But the mission for the day is to pick my best shot and in a film I adore full of gorgeous shots, it's a task I took quite seriously. The first "shot" that came to mind is the wonderful Dunkirk tracking sequence which I previously talked about as being one of my favorite film scenes ever. Its bravura technical work for cast and crew and would be a no-brainer pick for anyone.

And then I thought about the wonderful and, in retrospect, heartbreaking reunion of Cecilia and Robbie at the cafe after being separated for years. This move was an acting showcase, especially for Keira Knightley and James McAvoy, and it was in full display here as they both are practically choking over various emotions of love, lust, pain, longing and regret.

In the end, I chose the emotional climax of that earlier Dunkirk sequence as Robbie's emotions finally get the best of him.

Best Shot

He's beyond exhausted and seeing this display of love on screen haunts him as the memories of his all-too-brief love affair with Cecilia haunts him daily. The shot itself is just so evocative especially the way the film screen dwarfs this hunched and defeated figure. Earlier today, I actually posted a series of shots from the film showing McAvoy's Robbie framed by doors throughout the film thinking that maybe it was meant to symbolize how confined he is to his tragic situation. And while this shot is not of Robbie framed by a door, he certainly looks just as trapped.

James McAvoy Framed

I will be writing up a post later tonight on my pick for "Best Shot" in the movie Atonement, which is more difficult than it seems because not only is it one of my favorite films ever, but because nearly every shot in the film would be worthy of a write-up.

So in an effort to highlight as much beauty from the film as I can, I thought I'd post these shots from the film of James McAvoy's character Robbie Turner framed by door frames. Enjoy...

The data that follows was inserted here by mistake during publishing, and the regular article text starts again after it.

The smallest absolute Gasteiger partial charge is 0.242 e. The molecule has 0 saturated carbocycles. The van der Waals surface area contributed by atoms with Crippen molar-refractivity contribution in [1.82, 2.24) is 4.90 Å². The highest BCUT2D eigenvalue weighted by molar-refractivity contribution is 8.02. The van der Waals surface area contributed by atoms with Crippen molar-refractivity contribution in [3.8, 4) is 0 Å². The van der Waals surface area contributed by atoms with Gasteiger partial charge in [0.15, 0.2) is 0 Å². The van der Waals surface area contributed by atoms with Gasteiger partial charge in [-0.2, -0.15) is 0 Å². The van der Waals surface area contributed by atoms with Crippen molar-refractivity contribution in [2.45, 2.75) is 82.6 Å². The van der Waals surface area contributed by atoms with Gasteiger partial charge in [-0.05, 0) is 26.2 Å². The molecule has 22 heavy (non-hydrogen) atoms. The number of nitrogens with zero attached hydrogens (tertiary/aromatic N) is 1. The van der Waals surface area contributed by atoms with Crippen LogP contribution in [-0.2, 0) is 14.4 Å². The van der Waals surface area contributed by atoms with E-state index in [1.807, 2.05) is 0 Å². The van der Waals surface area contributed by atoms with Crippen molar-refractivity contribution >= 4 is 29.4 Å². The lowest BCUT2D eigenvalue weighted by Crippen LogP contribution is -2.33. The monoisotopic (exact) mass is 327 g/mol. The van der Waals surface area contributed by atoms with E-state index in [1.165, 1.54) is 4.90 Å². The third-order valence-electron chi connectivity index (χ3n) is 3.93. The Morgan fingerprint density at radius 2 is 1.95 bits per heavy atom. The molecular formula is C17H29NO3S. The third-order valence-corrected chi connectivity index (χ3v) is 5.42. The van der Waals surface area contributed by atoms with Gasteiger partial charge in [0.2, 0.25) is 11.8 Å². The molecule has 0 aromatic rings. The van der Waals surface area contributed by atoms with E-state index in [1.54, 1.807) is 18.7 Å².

I wonder if someone has asked director Joe Wright and cinematographer Seamus McGarvey why they chose to shoot this character through doors a few times, but the only thing I can think of is that Robbie is confined in his life just as he's confined by these doors. That or the punny (certainly not funny) explanation that Robbie was framed for rape and thus... So, any other ideas?

Tuesday, March 8, 2016

I am the gatekeeper...

This post is part of Nathaniel's "Hit Me With Your Best Shot" series in which the participants must post a single image from a movie he or she deems as the "best shot" for any particular reason.

With the new Ghostbusters just around the corner, it's worth to take a quick re-visit of the original 1984 film starring Bill Murray, Dan Ankroyd, and Sigourney Weaver. It's a film that I like more than love and certainly its originality and ambitions are commendable. Its cultural ubiquity and impact as well are undeniable and yet the film itself suffers a bit by taking a long while to really get going, holding back on its best part, Sigourney Weaver. For me, the movie doesn't really get interesting, narratively and visually, until midway when Weaver's character gets possessed by the spirit of Zuul.

Weaver is an absolute delight in these sequences with her sparkly orange dress, wild makeup and put upon sultry voice. She's clearly having a blast from the moment Murray opens the door and she asks if he's the keymaster. It's a grand entrance that signals a key shift in the film leading up to the requisite rescue and confrontation climax. Her reveal, however, isn't my pick for favorite shot. It's this one...

Best Shot

Framed by the destruction of her apartment and the grandeur of New York City, Weaver is shamelessly splayed in all her carnal glory. It's possibly the most arresting image in the film embracing both the scary and the absurd aspects of the film. Honestly, it's the image I most associate with the film other than the adorable and giant Stay Puft Marshmallow Man. "I am the gatekeeper" she declares and goddamn if we all didn't want to be the keymaster at the time. Hail Zuul!